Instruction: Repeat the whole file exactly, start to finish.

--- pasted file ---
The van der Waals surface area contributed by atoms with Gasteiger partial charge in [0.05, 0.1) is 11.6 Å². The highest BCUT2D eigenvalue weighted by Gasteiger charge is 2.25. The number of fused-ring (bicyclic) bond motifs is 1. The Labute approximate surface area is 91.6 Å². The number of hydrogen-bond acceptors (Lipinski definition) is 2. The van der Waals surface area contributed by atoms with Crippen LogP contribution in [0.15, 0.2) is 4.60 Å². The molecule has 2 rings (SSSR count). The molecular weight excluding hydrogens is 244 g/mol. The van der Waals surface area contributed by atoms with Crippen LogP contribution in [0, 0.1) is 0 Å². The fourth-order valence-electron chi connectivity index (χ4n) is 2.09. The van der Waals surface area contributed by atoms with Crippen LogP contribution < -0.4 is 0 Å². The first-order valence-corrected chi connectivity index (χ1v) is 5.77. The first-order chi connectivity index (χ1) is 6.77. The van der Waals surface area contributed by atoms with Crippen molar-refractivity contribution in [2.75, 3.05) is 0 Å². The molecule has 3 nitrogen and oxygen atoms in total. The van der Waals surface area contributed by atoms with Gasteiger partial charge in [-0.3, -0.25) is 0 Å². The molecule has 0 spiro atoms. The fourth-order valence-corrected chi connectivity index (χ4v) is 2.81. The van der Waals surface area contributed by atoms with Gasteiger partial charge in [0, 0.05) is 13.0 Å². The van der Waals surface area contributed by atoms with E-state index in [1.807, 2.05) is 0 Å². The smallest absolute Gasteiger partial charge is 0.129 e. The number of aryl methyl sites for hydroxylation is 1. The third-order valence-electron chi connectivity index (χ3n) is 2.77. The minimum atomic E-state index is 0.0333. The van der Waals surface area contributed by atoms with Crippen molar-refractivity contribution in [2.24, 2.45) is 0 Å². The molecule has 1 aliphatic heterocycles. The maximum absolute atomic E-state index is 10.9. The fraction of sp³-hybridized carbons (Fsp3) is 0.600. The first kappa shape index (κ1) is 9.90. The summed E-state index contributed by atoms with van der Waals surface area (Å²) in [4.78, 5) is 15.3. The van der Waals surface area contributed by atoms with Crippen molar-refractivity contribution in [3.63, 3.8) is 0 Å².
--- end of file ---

The van der Waals surface area contributed by atoms with Gasteiger partial charge in [0.05, 0.1) is 11.6 Å². The highest BCUT2D eigenvalue weighted by Gasteiger charge is 2.25. The number of fused-ring (bicyclic) bond motifs is 1. The Labute approximate surface area is 91.6 Å². The number of hydrogen-bond acceptors (Lipinski definition) is 2. The van der Waals surface area contributed by atoms with Crippen LogP contribution in [0.15, 0.2) is 4.60 Å². The molecule has 2 rings (SSSR count). The molecular weight excluding hydrogens is 244 g/mol. The van der Waals surface area contributed by atoms with Crippen LogP contribution in [0, 0.1) is 0 Å². The fourth-order valence-electron chi connectivity index (χ4n) is 2.09. The van der Waals surface area contributed by atoms with Crippen LogP contribution < -0.4 is 0 Å². The first-order valence-corrected chi connectivity index (χ1v) is 5.77. The first-order chi connectivity index (χ1) is 6.77. The van der Waals surface area contributed by atoms with Crippen molar-refractivity contribution in [2.75, 3.05) is 0 Å². The molecule has 3 nitrogen and oxygen atoms in total. The van der Waals surface area contributed by atoms with Gasteiger partial charge in [-0.3, -0.25) is 0 Å². The molecule has 0 spiro atoms. The fourth-order valence-corrected chi connectivity index (χ4v) is 2.81. The van der Waals surface area contributed by atoms with Gasteiger partial charge in [0, 0.05) is 13.0 Å². The van der Waals surface area contributed by atoms with E-state index in [1.807, 2.05) is 0 Å². The smallest absolute Gasteiger partial charge is 0.129 e. The number of aryl methyl sites for hydroxylation is 1. The third-order valence-electron chi connectivity index (χ3n) is 2.77. The minimum atomic E-state index is 0.0333. The van der Waals surface area contributed by atoms with Crippen molar-refractivity contribution in [2.24, 2.45) is 0 Å². The molecule has 1 aliphatic heterocycles. The maximum absolute atomic E-state index is 10.9. The fraction of sp³-hybridized carbons (Fsp3) is 0.600. The first kappa shape index (κ1) is 9.90. The summed E-state index contributed by atoms with van der Waals surface area (Å²) in [4.78, 5) is 15.3. The van der Waals surface area contributed by atoms with Crippen molar-refractivity contribution in [3.63, 3.8) is 0 Å².